• But throughout the colonies, people relied primarily on small farms and self-sufficiency. 但就整个殖民地来说,人们主要依靠小型农场,过着自给自足的生活。 来自英汉非文学 - 政府文件
3 learned m1oxn     
adj.有学问的,博学的;learn的过去式和过去分词
参考例句:
  • He went into a rage when he learned about it.他听到这事后勃然大怒。
  • In this little village,he passed for a learned man.在这个小村子里,他被视为有学问的人。
4 restrictions 81e12dac658cfd4c590486dd6f7523cf     
约束( restriction的名词复数 ); 管制; 制约因素; 带限制性的条件(或规则)
参考例句:
  • I found the restrictions irksome. 我对那些限制感到很烦。
  • a snaggle of restrictions 杂乱无章的种种限制
5 bible ZQzyQ     
n.《圣经》;得到权威支持的典籍
参考例句:
  • According to the Bible we are all the seed of Adam.根据《圣经》所说的,我们都是亚当的后裔。
  • This dictionary should be your Bible when studying English.学习英语时,这本字典应是你的主要参考书。
6 Christian KVByl     
adj.基督教徒的;n.基督教徒
参考例句:
  • They always addressed each other by their Christian name.他们总是以教名互相称呼。
  • His mother is a sincere Christian.他母亲是个虔诚的基督教徒。
7 gatherings 400b026348cc2270e0046708acff2352     
聚集( gathering的名词复数 ); 收集; 采集; 搜集
参考例句:
  • His conduct at social gatherings created a lot of comment. 他在社交聚会上的表现引起许多闲话。
  • During one of these gatherings a pupil caught stealing. 有一次,其中一名弟子偷窃被抓住。
8 decided lvqzZd     
adj.决定了的,坚决的;明显的,明确的
参考例句:
  • This gave them a decided advantage over their opponents.这使他们比对手具有明显的优势。
  • There is a decided difference between British and Chinese way of greeting.英国人和中国人打招呼的方式有很明显的区别。
9 rod xXex4     
n.钓竿,杆,棒
参考例句:
  • Pass me a bamboo rod.递给我一根竹竿。
  • He heated the iron rod and bent it into a right angle.他将铁棒烧热,将其弯成直角。
10 pope EOKxT     
n.(罗马天主教的)教皇
参考例句:
  • The Pope is the spiritual leader of many Christians.教皇是众多基督徒的宗教领袖。
  • The Pope is the supreme leader of the Roman Catholic Church.教皇是罗马天主教的最高领袖。
11 essence BiUzc     
n.本质,实质,精华,精粹
参考例句:
  • We must try to get to the essence of things.我们必须想法抓住事物的本质。
  • The two things are the same in outward form but different in essence.这两件东西外表形式一样,但实质不同。
12 wilt oMNz5     
v.(使)植物凋谢或枯萎;(指人)疲倦,衰弱
参考例句:
  • Golden roses do not wilt and will never need to be watered.金色的玫瑰不枯萎绝也不需要浇水。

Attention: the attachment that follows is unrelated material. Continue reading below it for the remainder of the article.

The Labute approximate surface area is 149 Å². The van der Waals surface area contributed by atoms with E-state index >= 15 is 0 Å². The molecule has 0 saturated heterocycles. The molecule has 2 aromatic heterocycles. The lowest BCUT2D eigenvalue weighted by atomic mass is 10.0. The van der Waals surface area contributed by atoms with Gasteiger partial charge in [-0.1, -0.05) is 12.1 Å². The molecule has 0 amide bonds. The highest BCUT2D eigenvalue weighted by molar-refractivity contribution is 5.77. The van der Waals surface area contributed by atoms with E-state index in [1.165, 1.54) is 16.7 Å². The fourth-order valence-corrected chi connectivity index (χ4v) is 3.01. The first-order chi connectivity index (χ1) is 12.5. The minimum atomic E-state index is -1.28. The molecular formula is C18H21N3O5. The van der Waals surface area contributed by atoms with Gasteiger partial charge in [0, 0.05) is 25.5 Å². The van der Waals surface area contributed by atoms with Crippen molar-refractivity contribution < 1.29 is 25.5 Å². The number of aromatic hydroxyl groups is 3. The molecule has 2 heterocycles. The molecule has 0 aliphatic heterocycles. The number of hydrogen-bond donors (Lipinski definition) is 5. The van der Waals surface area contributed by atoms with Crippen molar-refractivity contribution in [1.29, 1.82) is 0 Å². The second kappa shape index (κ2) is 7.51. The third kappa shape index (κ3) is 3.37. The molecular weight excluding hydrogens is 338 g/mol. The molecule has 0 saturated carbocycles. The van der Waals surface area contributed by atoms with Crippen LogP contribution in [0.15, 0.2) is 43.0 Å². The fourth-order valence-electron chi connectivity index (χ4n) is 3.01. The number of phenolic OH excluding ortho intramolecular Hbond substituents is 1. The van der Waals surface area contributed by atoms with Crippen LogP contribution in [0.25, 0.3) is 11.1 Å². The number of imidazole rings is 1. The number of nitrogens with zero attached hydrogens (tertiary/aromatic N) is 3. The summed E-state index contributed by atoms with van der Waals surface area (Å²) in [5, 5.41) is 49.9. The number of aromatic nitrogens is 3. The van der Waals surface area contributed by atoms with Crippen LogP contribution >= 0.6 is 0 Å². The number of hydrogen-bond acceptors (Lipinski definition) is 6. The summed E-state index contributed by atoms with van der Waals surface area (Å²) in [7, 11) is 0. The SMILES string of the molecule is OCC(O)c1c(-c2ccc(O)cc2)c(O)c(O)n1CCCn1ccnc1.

• Several sleepless nights made him wilt.数个不眠之夜使他憔悴。
13 celebrated iwLzpz     
adj.有名的,声誉卓著的
参考例句:
  • He was soon one of the most celebrated young painters in England.不久他就成了英格兰最负盛名的年轻画家之一。
  • The celebrated violinist was mobbed by the audience.观众团团围住了这位著名的小提琴演奏家。
14 divine dPWze     
adj.神的,上帝的,神圣的,如神的,非凡的
参考例句:
  • Jesus is believed by Christians to have been divine.基督教徒们相信耶稣是神。
  • The despot claimed to be the chosen instrument of divine providence.专制者声称自己是上天选定的统治工具。
15 honor IQDzL     
n.光荣;敬意;荣幸;vt.给…以荣誉;尊敬
参考例句:
  • I take your visit as a great honor.您的来访是我莫大的光荣。
  • It is a great honor to receive that prize.能拿到那个奖是无上的光荣。
16 memoirs f752e432fe1fefb99ab15f6983cd506c     
n.回忆录;回忆录传( mem,自oir的名词复数)
参考例句:
  • Her memoirs were ghostwritten. 她的回忆录是由别人代写的。
  • I watched a trailer for the screenplay of his memoirs. 我看过以他的回忆录改编成电影的预告片。 来自《简明英汉词典》
17 moral 36oz9     
adj.道德(上)的,有道德的;n.品行,寓意,道德
参考例句:
  • Moral beauty ought to be ranked above all other beauty.品德之美应列于其他美之上。
  • He deceived us into believing that he could give us moral support.他骗得我们相信他能给我们道义上的支持。
18 morals bnPzlH     
n. 道德; 名词moral的复数形式
参考例句:
  • a self-appointed custodian of public morals 自封的公共道德的卫道士
  • We must arm the people against the lowering of our morals. 我们必须武装人们的头脑,以防我们的道德标准降低。
19 honored honored     
adj.光荣的:荣幸的v.尊敬,给以荣誉( honor的过去式和过去分词 )
参考例句:
  • I hope to be honored with further orders. 如蒙惠顾,不胜荣幸。 来自《简明英汉词典》
  • This is a time-honored custom. 这是一个古老的习俗。 来自《简明英汉词典》
20 urgent fjSwT     
a.紧急的,急迫的,紧要的
参考例句:
  • He asked to see the manager for something urgent. 他有急事求见经理。
  • A part of this urgent task was allotted to us. 这项紧急任务的一部分分给了我们。
21 publication xScxx     
n.出版,发行;出版;公布,发表
参考例句:
  • They don't think this article is suitable for publication.他们认为这篇文章不宜发表。
  • The government has delayed publication of the trade figures.政府已将贸易统计数字延后公布。
22 highly XdFxR     
adv.高度地,极,非常;非常赞许地
参考例句:
  • It is highly important to provide for the future.预先做好准备非常重要。
  • The teacher speaks very highly of the boy's behaviour.老师称赞这个男孩的表现。
23 colonial Hq9zJ     
adj.殖民地的,关于殖民的;n.殖民地,居民
参考例句:
  • The natives were unwilling to be bent by colonial power.土著居民不愿受殖民势力的摆布。
  • The people of Africa have successfully fought against colonial rule.非洲人民成功地反抗了殖民统治。
24 honors 2c250cb8374a2f7f18ab42ccf1291801     
n.礼仪;荣典;礼节; 大学荣誉学位;大学优等成绩;尊敬( honor的名词复数 );敬意;荣誉;光荣
参考例句:
  • He aims at honors. 他力求名誉。 来自《简明英汉词典》
  • We did the last honors to his remains. 我们向他的遗体告别。 来自《简明英汉词典》
25 headquarters Eryz21     
n.司令部,指挥部;总部,总店
参考例句:
  • Several great guns from the headquarters are coming to see us today.总部的几个大人物今天要来看我们。
  • The bank has its headquarters in Pairs.这家银行的总行在巴黎。
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TAG标签:   VOA慢速英语  American  Poet